First Amendment Days

Monday, March 20, 2000

Thursday, March 30

11 a.m.-12:15 p.m. — “The Right to Read: The First Amendment and
Book Censorship,” in Wilson Library, Pleasants Room

Do certain books not belong on the shelves of public libraries? Are some books indecent for children? Should community librarians act as custodians for family values? Join us for a discussion of controversial books.

  • Karen Jo Gounaud, president and founder,
    Family Friendly Libraries
  • C. Eric Lincoln, author and professor emeritus, Duke University
  • Brian Sturm, assistant professor, School of Information and Library Science, UNC-Chapel Hill
  • Michael Willhoite, author of Daddy's Roommate
  • Moderator: Gene Policinski, director of media relations,
    First Amendment Center

    Also featured all day Thursday-Friday: “Banned Books: Censorship in Literature,” in Davis Library
    Books have been banned since the invention of the printing press. You probably know about the censorship of Ulysses and Lolita. Did you know that The New Testament and Little Red Riding Hood have also come under attack? This exhibit features an array of banned publications, some of which may surprise you.

    12:30-1:45 p.m. — “The Internet and Free Speech,” in Carroll 33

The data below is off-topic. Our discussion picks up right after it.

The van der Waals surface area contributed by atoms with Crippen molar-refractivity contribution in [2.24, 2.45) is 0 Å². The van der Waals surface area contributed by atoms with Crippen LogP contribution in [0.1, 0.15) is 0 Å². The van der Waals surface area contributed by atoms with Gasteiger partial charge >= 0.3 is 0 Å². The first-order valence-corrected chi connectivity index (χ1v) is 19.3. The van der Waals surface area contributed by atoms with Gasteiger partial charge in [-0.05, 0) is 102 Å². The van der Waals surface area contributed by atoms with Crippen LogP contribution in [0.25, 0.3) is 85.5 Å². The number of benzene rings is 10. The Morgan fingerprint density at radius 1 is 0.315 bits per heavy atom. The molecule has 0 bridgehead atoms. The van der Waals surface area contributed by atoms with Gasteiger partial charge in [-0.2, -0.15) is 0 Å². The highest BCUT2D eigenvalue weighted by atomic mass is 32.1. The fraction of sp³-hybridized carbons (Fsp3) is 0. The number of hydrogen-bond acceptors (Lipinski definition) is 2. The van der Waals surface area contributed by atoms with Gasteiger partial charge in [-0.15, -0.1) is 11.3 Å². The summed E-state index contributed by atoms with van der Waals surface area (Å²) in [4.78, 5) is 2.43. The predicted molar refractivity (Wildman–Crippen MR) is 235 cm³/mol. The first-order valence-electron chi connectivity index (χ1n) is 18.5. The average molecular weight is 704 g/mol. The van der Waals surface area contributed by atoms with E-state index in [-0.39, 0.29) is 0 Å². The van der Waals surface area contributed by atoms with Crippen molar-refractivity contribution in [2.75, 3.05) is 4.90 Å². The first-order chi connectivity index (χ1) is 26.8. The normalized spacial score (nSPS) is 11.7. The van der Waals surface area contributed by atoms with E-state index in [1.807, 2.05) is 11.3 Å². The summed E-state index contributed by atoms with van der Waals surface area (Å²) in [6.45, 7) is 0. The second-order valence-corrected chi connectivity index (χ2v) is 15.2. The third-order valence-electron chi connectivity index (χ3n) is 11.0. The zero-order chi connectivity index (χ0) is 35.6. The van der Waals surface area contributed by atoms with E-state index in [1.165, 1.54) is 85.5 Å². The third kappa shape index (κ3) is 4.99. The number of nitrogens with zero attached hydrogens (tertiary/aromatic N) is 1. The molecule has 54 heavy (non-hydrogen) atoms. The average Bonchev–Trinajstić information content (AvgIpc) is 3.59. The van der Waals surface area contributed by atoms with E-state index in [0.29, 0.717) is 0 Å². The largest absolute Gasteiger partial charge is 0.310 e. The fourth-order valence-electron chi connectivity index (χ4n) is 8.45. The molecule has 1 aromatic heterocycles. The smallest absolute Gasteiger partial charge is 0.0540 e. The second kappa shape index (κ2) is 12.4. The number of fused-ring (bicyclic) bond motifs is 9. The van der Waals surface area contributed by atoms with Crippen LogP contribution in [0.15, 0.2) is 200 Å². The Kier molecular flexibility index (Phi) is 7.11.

The World Wide Web — a medium that reaches unprecedented numbers of people across national borders — is at the center of a debate over governance and jurisdiction. In what ways do governments, at home and abroad, affect what you can access online?
  • Debashis Aikat, assistant professor, School of Journalism and Mass Communication, UNC-Chapel Hill
  • Joe Kadhi, professor, School of Journalism, University of Nairobi
  • Moderator: Adam Clayton Powell III, vice president of technology and programs, The Freedom Forum

    2-3:15 p.m. — “Unheard Voices: The Minority Press and the First Amendment,” in Hanes Art Center 121
    “We wish to plead our cause. Too long others have spoken for us… .” Those trailblazing words were first printed in 1827 in Freedom's Journal, one of the nation's first minority newspapers. Since then, the minority press has tirelessly claimed a public voice in the national debate. Join us for a conversation between an expert on diversity in journalism and a legendary African-American journalist, author and educator.

  • Félix Gutiérrez, senior vice president of The Freedom Forum
  • Chuck Stone, Walter Spearman professor, School of Journalism and Mass Communication, UNC-Chapel Hill, author, columnist and former senior editor, Philadelphia Daily News

    3:30-5 p.m. — “Freedom Sings,” free concert, at Polk Place: back steps of South Building. Rain backup: Gerrard Hall
    Music has been a rallying cry, a voice of protest and a celebration of free expression. Come to Freedom Sings — a concert showcasing censored songs, protest anthems and music that matters. This concert is free!
    Artists performing:

  • Dan Baird: American Records recording artist and founder of The Georgia Satellites
  • Fenner Castner: Respected Nashville drummer, featured on Bill Lloyd's 1999 release, “Standing on the Shoulders of Giants”
  • Chicken Wire Gang: Triangle favorite for more than 10 years, featuring Stu Cole of The Squirrel Nut Zippers
  • Don Henry: Performer and Grammy Award-winning songwriter of “Where've You Been”
  • Will Kimbrough: Songwriter, guitarist, formerly with Will and the Bushmen and The Bis-quits